Back when the first Sewing Bee was launched, I declared that I would begin making my own clothes and before long, I would have my own handmade wardrobe. It started well; I eagerly ordered an A-line skirt pattern and dedicated an afternoon to making up a sample. I patiently inserted a zip, and followed the instructions to the letter. My finished skirt was rubbish and quickly discarded to the rubbish pile.
My experience with sewing patterns hasn’t always been great. At this point, I should say that I haven’t tried out every range of patterns; this is just my limited experience. I’m not a fan of the ultra-thin pattern paper, which so easily rips. I’m also not keen of the massive instruction sheets, which are too big to sit alongside you, and never seem to be that simple to understand.
Then came Tilly and the Buttons. A contestant from the first Sewing Bee, I am in love with Tilly’s style. I first bought a couple of her patterns last year at The Handmade Fair, Tilly herself assured me that they were simple to follow and she was right! And of all the patterns, the Dominique skirt that was released earlier this year is possibly the simplest of all her patterns, if not all of the sewing patterns in the world. It comes with a detailed step-by-step instructions booklet, and the pattern itself is printed on some nice and thick white paper.
I often have people tell me that they want to sew but they can’t. The Dominique is the perfect starter project for anyone getting into sewing. No fiddly zips, minimal fabric required (for the basic skirt, a metre is enough), and you end up with a garment that is actually wearable.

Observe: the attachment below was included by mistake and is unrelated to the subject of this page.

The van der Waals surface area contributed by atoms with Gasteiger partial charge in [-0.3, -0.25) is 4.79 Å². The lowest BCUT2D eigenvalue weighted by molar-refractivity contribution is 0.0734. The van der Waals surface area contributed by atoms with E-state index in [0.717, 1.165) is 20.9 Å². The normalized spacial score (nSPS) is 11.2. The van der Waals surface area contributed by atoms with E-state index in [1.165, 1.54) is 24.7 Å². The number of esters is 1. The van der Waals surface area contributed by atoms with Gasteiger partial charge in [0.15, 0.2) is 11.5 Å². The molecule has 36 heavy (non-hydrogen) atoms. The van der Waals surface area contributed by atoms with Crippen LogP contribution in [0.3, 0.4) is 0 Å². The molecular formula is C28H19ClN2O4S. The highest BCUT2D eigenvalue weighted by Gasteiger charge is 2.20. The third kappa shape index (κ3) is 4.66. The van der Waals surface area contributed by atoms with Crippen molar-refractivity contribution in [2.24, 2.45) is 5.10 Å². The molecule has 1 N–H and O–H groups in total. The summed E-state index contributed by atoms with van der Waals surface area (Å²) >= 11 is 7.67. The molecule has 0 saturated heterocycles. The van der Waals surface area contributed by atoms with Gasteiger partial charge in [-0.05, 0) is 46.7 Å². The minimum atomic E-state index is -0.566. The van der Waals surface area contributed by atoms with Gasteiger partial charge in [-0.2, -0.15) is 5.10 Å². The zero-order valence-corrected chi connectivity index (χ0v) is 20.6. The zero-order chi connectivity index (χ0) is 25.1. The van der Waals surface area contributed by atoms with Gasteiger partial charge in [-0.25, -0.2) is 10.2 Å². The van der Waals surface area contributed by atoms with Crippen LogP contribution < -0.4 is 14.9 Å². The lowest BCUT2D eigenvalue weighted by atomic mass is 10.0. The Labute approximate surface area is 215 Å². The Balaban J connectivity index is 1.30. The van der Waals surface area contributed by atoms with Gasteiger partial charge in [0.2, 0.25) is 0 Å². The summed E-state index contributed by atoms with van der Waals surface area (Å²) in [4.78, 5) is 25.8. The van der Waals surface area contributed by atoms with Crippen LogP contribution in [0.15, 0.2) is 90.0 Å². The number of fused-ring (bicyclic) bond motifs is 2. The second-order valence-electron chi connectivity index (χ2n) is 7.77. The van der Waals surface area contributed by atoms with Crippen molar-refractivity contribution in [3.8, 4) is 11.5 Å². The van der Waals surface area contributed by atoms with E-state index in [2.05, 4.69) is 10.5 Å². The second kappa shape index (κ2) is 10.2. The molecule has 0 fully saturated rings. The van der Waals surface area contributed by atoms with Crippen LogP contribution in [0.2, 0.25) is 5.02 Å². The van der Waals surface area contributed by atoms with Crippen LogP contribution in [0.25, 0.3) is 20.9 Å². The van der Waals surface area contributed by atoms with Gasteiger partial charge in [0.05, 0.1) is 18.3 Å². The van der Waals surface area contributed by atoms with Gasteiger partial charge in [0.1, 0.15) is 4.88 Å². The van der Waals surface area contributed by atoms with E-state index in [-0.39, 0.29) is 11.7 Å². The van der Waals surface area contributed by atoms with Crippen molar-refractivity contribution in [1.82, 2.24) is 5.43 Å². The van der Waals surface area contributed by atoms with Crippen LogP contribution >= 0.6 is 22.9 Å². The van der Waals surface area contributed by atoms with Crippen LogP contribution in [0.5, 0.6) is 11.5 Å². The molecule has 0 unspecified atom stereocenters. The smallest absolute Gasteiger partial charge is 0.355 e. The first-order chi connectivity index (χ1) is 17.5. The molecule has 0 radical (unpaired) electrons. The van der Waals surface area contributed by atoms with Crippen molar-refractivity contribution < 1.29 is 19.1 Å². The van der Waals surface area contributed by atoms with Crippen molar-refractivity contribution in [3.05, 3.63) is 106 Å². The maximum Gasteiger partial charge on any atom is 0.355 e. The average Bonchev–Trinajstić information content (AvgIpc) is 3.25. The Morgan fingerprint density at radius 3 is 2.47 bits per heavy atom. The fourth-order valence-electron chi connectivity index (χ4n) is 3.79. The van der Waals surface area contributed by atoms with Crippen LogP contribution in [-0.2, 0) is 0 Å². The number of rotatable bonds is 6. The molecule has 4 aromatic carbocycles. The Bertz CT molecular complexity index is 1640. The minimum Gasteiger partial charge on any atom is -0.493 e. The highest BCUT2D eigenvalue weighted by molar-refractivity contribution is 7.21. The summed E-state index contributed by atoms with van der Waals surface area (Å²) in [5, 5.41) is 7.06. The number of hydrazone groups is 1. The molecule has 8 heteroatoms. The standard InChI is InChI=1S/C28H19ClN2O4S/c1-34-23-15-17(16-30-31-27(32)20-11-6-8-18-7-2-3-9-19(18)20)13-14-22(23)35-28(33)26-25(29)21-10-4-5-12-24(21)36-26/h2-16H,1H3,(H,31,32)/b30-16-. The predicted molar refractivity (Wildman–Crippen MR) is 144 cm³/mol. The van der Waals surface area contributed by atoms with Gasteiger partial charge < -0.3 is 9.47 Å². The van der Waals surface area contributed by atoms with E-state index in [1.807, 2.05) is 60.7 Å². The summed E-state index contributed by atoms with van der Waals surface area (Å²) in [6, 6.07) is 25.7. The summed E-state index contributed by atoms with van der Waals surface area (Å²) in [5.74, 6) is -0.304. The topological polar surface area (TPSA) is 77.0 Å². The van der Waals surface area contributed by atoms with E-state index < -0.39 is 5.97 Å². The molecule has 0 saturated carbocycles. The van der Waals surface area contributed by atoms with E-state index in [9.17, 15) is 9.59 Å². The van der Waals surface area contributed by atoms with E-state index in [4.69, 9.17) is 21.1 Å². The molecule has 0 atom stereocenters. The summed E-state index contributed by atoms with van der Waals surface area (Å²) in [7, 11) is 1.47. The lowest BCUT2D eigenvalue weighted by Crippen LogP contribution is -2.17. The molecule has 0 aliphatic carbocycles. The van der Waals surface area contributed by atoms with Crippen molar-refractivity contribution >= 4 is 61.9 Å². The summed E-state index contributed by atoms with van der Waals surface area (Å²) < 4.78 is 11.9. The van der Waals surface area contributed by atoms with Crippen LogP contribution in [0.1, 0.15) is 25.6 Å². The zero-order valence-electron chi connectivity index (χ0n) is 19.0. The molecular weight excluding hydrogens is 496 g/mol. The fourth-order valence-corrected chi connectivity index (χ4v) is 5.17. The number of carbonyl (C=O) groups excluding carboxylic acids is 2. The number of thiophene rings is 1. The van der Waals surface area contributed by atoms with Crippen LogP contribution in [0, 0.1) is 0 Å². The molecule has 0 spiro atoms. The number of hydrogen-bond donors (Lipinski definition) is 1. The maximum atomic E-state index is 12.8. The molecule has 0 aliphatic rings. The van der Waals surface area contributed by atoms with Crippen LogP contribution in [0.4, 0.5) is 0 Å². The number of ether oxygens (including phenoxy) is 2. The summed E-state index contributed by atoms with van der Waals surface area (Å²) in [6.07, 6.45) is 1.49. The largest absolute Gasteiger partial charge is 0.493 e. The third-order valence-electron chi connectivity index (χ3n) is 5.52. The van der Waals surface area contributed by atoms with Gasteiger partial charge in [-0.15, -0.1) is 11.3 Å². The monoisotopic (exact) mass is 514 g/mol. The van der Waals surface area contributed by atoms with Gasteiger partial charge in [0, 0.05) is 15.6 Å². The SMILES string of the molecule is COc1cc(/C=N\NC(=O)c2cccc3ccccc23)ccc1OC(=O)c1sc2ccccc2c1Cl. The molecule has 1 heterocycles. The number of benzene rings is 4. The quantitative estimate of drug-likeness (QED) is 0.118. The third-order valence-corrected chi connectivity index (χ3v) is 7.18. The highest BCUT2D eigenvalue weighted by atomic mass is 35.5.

My first Dominique skirt was in a thin denim remnant that I picked up in the Fabric Godmother sale (this skirt is made for bargain finds!), and I fell in love instantly. It’s comfy to wear, and fits really well. The nature of this skirt means that it is really easy to make a custom-fit garment with minimal effort.
A couple of weeks ago, I stopped by my local fabric shop, Darn it and Stitch and fell in love with this green cotton. As soon as I saw it, I knew that it was destined to be a Dominique. I pictured wearing it with a navy striped top and brogues on a warm summer day.
Construction of the Dominique skirt is really straightforward and can easily be achieved in an afternoon’s sewing. The pattern is four easy pieces (excluding pockets) with no fiddly curves or complex techniques. For a pattern so simple, the finished product looks so impressive!
As with many of Tilly’s patterns, there are a number of simple additions/tweaks you can make, including a longer flared skirt, adding a sash, or some all-important pockets. I opted for the pockets on both of my skirts, as I had enough fabric left over. They also add a bit of interest to an otherwise plain skirt.
My top tips for the Dominique pattern:
- If you are an absolute beginner, you could try making your first skirt in a cheaper fabric. Although the pattern is so simple, that I don’t think this is needed.
- This is the perfect pattern for those ‘I like this fabric, so I’ll just pick up a metre of it’ purchases! I may be making more with my fabric stash.
- As with all handmade clothes, prewash your fabric to avoid any shrinkage.
Next on my sewing list is to attempt the Miette skirt, which I picked up in Tilly’s seconds sale. I can’t wait to get going with it!